It is after 1am and I’ve been reading for hours. I am full of nerves and anxiety because I move back to school in the morning for my junior year. I don’t know why, but I always get really antsy before things like this. So of course I read to distract myself. And now that the book is over, I can blog about it! I could always start another book after this, but I should probably attempt to sleep. I don’t want to fall asleep while decorating my room tomorrow… (Well, technically today I guess, since it’s after midnight…)
“I know my way around the mental hospital.”
*I received an ARC of this book through NetGalley in exchange for an honest review.
April Wesley was not looking forward to her sophomore year of high school. Her best friend Kristin just transferred to the fancy-shmancy private school down the road, meaning April would have to face Fallstaff High all alone. Or so she thought. New-kid-on-the-block Jonah shows up and shocks the entire class by passing up a seat behind Ms. Popular — and instead, sits in front of April. Jonah takes April’s breath away and she can’t believe her luck when the two become fast friends and eventually start dating. But after they share their first kiss, April begins to notice that something isn’t quite right with Jonah. While Jonah begins to slip into a deep depression, haunted by a tragic past and something else inside his head, April struggles to remain a loyal girlfriend. After Jonah is admitted to the mental ward, everybody keeps telling April to move on. But how do you move on from the one you love? How do you abandon someone when they need you most? April won’t budge. She’s sticking with Jonah not matter the cost. But is that enough to save him?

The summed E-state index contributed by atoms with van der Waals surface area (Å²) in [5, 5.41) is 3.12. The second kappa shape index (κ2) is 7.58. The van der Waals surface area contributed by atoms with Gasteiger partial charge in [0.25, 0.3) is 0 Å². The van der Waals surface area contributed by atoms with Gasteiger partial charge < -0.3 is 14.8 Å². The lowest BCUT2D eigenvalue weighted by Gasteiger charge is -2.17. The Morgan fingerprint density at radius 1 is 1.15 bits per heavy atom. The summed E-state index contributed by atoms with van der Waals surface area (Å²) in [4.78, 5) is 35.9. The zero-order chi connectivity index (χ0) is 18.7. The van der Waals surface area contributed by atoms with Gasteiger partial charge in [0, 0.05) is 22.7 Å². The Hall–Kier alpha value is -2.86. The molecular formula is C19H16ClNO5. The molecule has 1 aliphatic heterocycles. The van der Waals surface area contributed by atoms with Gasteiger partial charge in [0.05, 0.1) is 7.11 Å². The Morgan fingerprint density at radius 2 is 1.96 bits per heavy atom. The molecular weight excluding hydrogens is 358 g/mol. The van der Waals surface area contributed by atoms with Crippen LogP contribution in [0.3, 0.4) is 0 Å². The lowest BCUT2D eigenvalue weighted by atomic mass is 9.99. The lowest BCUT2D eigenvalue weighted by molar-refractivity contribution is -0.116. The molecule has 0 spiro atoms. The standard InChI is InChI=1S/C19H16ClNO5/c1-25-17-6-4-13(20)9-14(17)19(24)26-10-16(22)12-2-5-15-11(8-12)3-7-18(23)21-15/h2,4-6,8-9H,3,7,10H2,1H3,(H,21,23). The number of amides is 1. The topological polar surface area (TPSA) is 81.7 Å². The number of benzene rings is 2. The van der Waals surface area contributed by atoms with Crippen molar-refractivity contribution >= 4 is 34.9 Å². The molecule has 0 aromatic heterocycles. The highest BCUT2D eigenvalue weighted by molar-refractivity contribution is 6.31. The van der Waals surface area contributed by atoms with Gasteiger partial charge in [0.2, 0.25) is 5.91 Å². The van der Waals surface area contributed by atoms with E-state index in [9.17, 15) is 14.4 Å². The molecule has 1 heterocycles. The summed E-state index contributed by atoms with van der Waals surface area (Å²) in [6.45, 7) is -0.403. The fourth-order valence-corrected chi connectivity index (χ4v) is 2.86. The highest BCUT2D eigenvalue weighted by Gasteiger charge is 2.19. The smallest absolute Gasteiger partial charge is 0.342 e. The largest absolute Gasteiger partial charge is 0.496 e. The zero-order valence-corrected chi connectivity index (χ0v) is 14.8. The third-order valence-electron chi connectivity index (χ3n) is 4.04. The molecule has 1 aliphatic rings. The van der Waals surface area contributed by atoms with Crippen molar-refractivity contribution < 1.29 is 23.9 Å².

Mental illness is not an easy topic and is typically not discussed too widely in Young Adult literature. Your Voice is All I Hear tackles the difficult topics of schizophrenia, depression, suicide, and teenage heartbreak. Scheier certainly did her research — she spun an interesting, heartbreaking story while sticking to the facts and actually bringing more awareness to such a complex, confusing illness. Jonah’s character was not only tragic, but quite believable.
April was a great narrator. She was very stubborn and it was incredibly endearing how dedicated she was to Jonah, even when everybody around her was telling her it was okay to let Jonah go. I’m not sure I would have been as strong as she was through the whole thing. I probably would have been a mess. I was a mess reading this, actually. Sure, my emotions are all whack because of my nerves for move-in, but this novel actually made me cry. Not just tear up, but like, full-on cry. I couldn’t read because my vision was swimming in tears. Pathetic, I know, but wow, what a tough subject to read about.
I was dead-set on a 3.5 star rating for most of the novel. The characters were interesting, the story was good, it just seemed a little slow for me. I’m saying that a lot lately, aren’t I…… Sorry, but I mean it. However, with a third of the novel left, everything got really emotional, kind of suspenseful, and just downright sad. The ending definitely seemed like a scene from my life a couple years ago and I actually read Jonah’s name as one of my ex’s names. It was a very shudder-worthy moment. Okay. Yeah. Let’s move on.
So I decided on a 4 star rating due to how much this story made me cry. If words on paper (or a screen) can make me cry, well, then the author has done something right. Not only did the novel distract me from my worrying for a few hours, but it entertained me as well. The content was a little heavy, but it made for a great, emotional read. I’m glad there are YA’s out there tackling difficult subjects like schizophrenia and other mental illnesses.
*I read and reviewed and ARC edition of the novel – if anything is misquoted in comparison to the published version, please let me know.